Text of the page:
The local elections were therefore a crucial test for the JVP and the party invested considerable resources in the campaign. It rejected an offer by Rajapakse for an electoral alliance that would have guaranteed control of 28 councils. Its inflated campaign propaganda declared that the party would win hundreds of local councils and become the “second political force” in the country. At a press conference on March 29, JVP secretary Tilwin Silva said the party had held “some 12,000 meetings all over the country and was confident of emerging with a historic victory”.

JVP parliamentary group leader Wimal Weerawansa bragged that “the emergence of the JVP as a major party will change the country’s political landscape. This election will demonstrate the people’s power we command and our vote base. It will clearly prove that the JVP is the party to take over the country in the future.”

In the event, the JVP only retained hold of the Tissamaharama local council in the remote south, which it had won in 2002. Its vote for that council increased from 11,584 in 2002 to 12,394. Its overall vote was 822,804 and the total number of JVP council members across the island rose somewhat from 200 in 2002 to 362.

While promising to promote local development, the JVP’s campaign was dominated by inflammatory attacks on the current peace talks. The logic of its demand for major revisions to the current ceasefire, which the LTTE has already rejected outright, is a return to a civil war that has cost 65,000 lives. The rejection of the JVP is another indication that most voters want peace, not war.

Its defeat was most evident in the eastern war zones. The JVP established the Organisation for Protection of Eastern Province People and carried out a provocative campaign aimed at whipping up communal tensions between Sinhalese and Tamils. But it was shunned by the vast majority of voters, obtaining just 1,200 votes in Amparai and 845 in Trincomalee.

Publicly the JVP leaders have been at pains to put the best possible face on the debacle. They have hailed their retention of the Tissamaharama council, the increased number of councillors and their eclipse of the UNP in several councils as “victories”. But in an interview with the Daily Mirror on April 5, JVP leader Weerawansa conceded that “the anticipated shine is not there in this victory”.

In a political committee statement, the JVP declared its continued support for Rajapakse, but only if he honours the promises made in his electoral pact with the party for the presidential election. Its response to the defeat is to intensify the chauvinist campaign against the so-called peace process. The JVP’s front organisation, the Patriotic National Movement (PNM), this week announced the launching of an island-wide campaign.

The JVP’s Sinhala extremist rival, the JHU, a party based in sections of the Buddhist hierarchy and state apparatus, fared even worse. It received 552,724 votes in the 2004 general election but only mustered one-tenth of this figure number, or 59,942 votes, in the local government poll.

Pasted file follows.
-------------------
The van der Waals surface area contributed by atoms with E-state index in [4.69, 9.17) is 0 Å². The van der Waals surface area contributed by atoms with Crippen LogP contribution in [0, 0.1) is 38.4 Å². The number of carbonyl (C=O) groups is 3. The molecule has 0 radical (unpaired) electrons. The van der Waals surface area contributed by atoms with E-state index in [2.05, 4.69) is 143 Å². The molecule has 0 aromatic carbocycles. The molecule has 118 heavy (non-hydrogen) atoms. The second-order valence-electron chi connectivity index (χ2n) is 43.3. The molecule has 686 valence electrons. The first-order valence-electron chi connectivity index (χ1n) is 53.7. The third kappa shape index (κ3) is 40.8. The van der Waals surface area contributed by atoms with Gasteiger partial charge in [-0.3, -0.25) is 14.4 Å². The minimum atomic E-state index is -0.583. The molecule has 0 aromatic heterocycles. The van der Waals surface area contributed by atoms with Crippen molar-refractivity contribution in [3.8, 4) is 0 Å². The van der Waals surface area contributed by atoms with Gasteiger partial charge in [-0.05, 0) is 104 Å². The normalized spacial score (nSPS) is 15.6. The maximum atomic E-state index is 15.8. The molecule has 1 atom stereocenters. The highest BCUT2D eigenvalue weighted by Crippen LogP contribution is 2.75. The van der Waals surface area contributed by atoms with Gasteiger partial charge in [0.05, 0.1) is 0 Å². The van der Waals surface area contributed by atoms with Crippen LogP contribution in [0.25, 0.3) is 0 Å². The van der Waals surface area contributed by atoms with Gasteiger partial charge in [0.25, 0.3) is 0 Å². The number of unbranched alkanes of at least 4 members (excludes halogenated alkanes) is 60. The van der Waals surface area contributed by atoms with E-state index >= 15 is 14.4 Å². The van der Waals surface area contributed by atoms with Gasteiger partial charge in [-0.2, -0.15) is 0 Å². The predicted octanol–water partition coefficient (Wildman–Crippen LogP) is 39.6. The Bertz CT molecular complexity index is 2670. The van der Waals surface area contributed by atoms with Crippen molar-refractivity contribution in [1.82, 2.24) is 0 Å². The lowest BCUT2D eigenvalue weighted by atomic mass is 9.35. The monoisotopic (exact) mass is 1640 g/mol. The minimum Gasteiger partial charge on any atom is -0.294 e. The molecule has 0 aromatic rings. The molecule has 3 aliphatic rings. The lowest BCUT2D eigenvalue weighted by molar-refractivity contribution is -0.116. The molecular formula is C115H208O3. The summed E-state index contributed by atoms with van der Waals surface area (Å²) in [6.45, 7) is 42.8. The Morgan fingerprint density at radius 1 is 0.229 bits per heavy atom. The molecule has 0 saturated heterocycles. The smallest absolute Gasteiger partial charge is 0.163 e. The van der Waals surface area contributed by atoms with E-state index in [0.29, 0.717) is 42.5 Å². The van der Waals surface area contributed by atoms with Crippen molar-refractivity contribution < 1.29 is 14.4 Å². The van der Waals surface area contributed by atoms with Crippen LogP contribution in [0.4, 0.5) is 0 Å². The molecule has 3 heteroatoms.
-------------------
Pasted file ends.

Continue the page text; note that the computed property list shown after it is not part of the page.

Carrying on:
The Ilankai Thamil Arasu Katchchi (ITAK), the electoral front for the pro-LTTE Tamil National Alliance (TNA), won five councils in the Trincomalee district, including the urban council for Trincomalee city. TNA immediately declared the result a “defeat” for the Sinhala nationalists and hailed the vote for the UPFA as a mandate for peace talks.

Big business and major powers have interpreted the results as an opportunity to press ahead with the peace talks. Norway’s former special envoy Erik Solheim visited Colombo this week. After meeting with Rajapakse on Wednesday, he told the media: “The local election result was a clear mandate to Mahinda Rajapakse to move the (peace) process forward.”

Rajapakse, however, confronts significant political problems in continuing the talks, let alone reaching any deal with the LTTE. His minority government is still dependent on the parliamentary support of the JVP and JHU, which are adamantly opposed to the current ceasefire and the role of Norway as facilitator. Moreover, his own Sri Lankan Freedom Party is also deeply imbued with Sinhala chauvinism and thus susceptible to pressure from the JVP’s communal campaign. Sections of the state apparatus, particularly the military, are deeply hostile to any concessions to the LTTE. The next round of talks is scheduled for April 19-21.

The “peace process” sponsored by the major powers and big business will not benefit Sri Lankan working people. The aim is a communally-based powersharing arrangement that would open the way for integrating the island more closely into global productive processes as a cheap labour platform. Any “peace” agreement will be accompanied by a savage new round of economic restructuring that will further undermine the social position of the working class.

The clearest signal that the UPFA has no intention of keeping its election promises and will implement new market reforms is Rajapakse’s response to the demands of public sector workers for a pay increase. Speaking on Monday at the SLFP-aligned trade union federation, the president warned 200,000 workers engaged in a protest that day to “do their duty by the country before they resort to trade union action to demand their rights”.

Far from resolving any aspect of the government’s crisis, the election sets the stage for its further intensification.